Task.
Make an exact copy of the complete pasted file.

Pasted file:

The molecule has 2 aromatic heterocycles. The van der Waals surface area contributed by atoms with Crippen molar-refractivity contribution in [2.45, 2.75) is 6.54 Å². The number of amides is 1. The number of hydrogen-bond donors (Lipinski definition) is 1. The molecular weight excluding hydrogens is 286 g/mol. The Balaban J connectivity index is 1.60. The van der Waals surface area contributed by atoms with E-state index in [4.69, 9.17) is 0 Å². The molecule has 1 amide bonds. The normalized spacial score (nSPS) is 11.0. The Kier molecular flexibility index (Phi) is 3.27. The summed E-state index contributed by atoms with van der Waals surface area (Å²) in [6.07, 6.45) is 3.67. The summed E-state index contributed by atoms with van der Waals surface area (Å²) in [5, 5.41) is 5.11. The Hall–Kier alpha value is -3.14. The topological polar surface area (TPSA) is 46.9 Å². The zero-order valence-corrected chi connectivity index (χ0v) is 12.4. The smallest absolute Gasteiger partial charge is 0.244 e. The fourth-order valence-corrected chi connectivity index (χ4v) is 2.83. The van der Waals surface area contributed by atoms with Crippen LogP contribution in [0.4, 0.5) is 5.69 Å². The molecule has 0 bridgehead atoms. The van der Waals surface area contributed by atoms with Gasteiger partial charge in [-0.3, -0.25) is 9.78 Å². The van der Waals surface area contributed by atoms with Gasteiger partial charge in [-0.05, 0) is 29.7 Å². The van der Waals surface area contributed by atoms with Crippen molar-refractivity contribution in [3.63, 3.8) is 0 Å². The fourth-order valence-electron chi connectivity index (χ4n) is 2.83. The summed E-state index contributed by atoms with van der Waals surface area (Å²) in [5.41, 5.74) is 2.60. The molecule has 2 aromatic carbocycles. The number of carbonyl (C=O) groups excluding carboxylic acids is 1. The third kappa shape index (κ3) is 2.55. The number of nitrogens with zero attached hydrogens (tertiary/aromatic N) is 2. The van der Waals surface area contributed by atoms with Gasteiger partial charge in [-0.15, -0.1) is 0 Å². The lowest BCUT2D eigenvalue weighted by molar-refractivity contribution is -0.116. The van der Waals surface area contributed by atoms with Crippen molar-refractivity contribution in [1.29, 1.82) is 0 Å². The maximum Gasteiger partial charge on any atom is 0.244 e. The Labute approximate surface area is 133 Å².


The molecule has 2 aromatic heterocycles. The van der Waals surface area contributed by atoms with Crippen molar-refractivity contribution in [2.45, 2.75) is 6.54 Å². The number of amides is 1. The number of hydrogen-bond donors (Lipinski definition) is 1. The molecular weight excluding hydrogens is 286 g/mol. The Balaban J connectivity index is 1.60. The van der Waals surface area contributed by atoms with E-state index in [4.69, 9.17) is 0 Å². The molecule has 1 amide bonds. The normalized spacial score (nSPS) is 11.0. The Kier molecular flexibility index (Phi) is 3.27. The summed E-state index contributed by atoms with van der Waals surface area (Å²) in [6.07, 6.45) is 3.67. The summed E-state index contributed by atoms with van der Waals surface area (Å²) in [5, 5.41) is 5.11. The Hall–Kier alpha value is -3.14. The topological polar surface area (TPSA) is 46.9 Å². The zero-order valence-corrected chi connectivity index (χ0v) is 12.4. The smallest absolute Gasteiger partial charge is 0.244 e. The fourth-order valence-corrected chi connectivity index (χ4v) is 2.83. The van der Waals surface area contributed by atoms with Crippen LogP contribution in [0.4, 0.5) is 5.69 Å². The molecule has 0 bridgehead atoms. The van der Waals surface area contributed by atoms with Gasteiger partial charge in [-0.3, -0.25) is 9.78 Å². The van der Waals surface area contributed by atoms with Gasteiger partial charge in [-0.05, 0) is 29.7 Å². The van der Waals surface area contributed by atoms with Crippen molar-refractivity contribution in [3.63, 3.8) is 0 Å². The fourth-order valence-electron chi connectivity index (χ4n) is 2.83. The summed E-state index contributed by atoms with van der Waals surface area (Å²) in [5.41, 5.74) is 2.60. The molecule has 2 aromatic carbocycles. The number of carbonyl (C=O) groups excluding carboxylic acids is 1. The third kappa shape index (κ3) is 2.55. The number of nitrogens with zero attached hydrogens (tertiary/aromatic N) is 2. The van der Waals surface area contributed by atoms with Gasteiger partial charge in [-0.15, -0.1) is 0 Å². The lowest BCUT2D eigenvalue weighted by molar-refractivity contribution is -0.116. The van der Waals surface area contributed by atoms with Crippen molar-refractivity contribution in [1.29, 1.82) is 0 Å². The maximum Gasteiger partial charge on any atom is 0.244 e. The Labute approximate surface area is 133 Å².